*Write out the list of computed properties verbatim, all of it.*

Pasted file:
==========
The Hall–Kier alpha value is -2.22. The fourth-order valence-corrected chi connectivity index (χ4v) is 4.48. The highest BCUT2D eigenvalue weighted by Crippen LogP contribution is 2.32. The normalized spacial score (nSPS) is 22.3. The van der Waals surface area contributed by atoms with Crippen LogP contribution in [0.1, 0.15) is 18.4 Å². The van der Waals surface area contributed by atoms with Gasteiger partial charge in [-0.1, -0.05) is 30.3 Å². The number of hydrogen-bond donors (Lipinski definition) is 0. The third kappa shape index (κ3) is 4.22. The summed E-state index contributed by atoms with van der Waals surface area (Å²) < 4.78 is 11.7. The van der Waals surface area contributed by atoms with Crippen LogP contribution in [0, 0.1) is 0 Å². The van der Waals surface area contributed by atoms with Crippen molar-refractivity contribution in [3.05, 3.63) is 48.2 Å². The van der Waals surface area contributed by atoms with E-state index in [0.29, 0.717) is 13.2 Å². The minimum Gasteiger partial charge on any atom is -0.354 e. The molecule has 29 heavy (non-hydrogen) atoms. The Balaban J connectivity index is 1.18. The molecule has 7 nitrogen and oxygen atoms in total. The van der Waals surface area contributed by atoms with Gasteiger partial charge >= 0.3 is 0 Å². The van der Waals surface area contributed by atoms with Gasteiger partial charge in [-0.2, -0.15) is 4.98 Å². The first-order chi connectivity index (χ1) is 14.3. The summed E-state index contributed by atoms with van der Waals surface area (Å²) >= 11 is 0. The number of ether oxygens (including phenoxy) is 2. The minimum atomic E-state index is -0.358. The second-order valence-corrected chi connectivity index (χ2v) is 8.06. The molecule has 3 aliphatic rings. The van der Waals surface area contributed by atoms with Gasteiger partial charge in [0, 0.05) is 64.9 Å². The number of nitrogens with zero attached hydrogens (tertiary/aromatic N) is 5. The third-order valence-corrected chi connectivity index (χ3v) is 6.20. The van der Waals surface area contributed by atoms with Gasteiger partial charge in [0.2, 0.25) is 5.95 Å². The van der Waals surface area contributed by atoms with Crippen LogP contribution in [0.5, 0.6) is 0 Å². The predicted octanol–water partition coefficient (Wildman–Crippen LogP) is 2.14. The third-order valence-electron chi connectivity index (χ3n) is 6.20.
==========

The Hall–Kier alpha value is -2.22. The fourth-order valence-corrected chi connectivity index (χ4v) is 4.48. The highest BCUT2D eigenvalue weighted by Crippen LogP contribution is 2.32. The normalized spacial score (nSPS) is 22.3. The van der Waals surface area contributed by atoms with Crippen LogP contribution in [0.1, 0.15) is 18.4 Å². The van der Waals surface area contributed by atoms with Gasteiger partial charge in [-0.1, -0.05) is 30.3 Å². The number of hydrogen-bond donors (Lipinski definition) is 0. The third kappa shape index (κ3) is 4.22. The summed E-state index contributed by atoms with van der Waals surface area (Å²) < 4.78 is 11.7. The van der Waals surface area contributed by atoms with Crippen LogP contribution in [0, 0.1) is 0 Å². The van der Waals surface area contributed by atoms with Crippen molar-refractivity contribution in [3.05, 3.63) is 48.2 Å². The van der Waals surface area contributed by atoms with E-state index in [0.29, 0.717) is 13.2 Å². The minimum Gasteiger partial charge on any atom is -0.354 e. The molecule has 29 heavy (non-hydrogen) atoms. The Balaban J connectivity index is 1.18. The molecule has 7 nitrogen and oxygen atoms in total. The van der Waals surface area contributed by atoms with Gasteiger partial charge >= 0.3 is 0 Å². The van der Waals surface area contributed by atoms with Gasteiger partial charge in [-0.2, -0.15) is 4.98 Å². The first-order chi connectivity index (χ1) is 14.3. The summed E-state index contributed by atoms with van der Waals surface area (Å²) >= 11 is 0. The number of ether oxygens (including phenoxy) is 2. The minimum atomic E-state index is -0.358. The second-order valence-corrected chi connectivity index (χ2v) is 8.06. The molecule has 3 aliphatic rings. The van der Waals surface area contributed by atoms with Gasteiger partial charge in [0, 0.05) is 64.9 Å². The number of nitrogens with zero attached hydrogens (tertiary/aromatic N) is 5. The third-order valence-corrected chi connectivity index (χ3v) is 6.20. The van der Waals surface area contributed by atoms with Gasteiger partial charge in [0.2, 0.25) is 5.95 Å². The van der Waals surface area contributed by atoms with Crippen LogP contribution in [0.5, 0.6) is 0 Å². The predicted octanol–water partition coefficient (Wildman–Crippen LogP) is 2.14. The third-order valence-electron chi connectivity index (χ3n) is 6.20.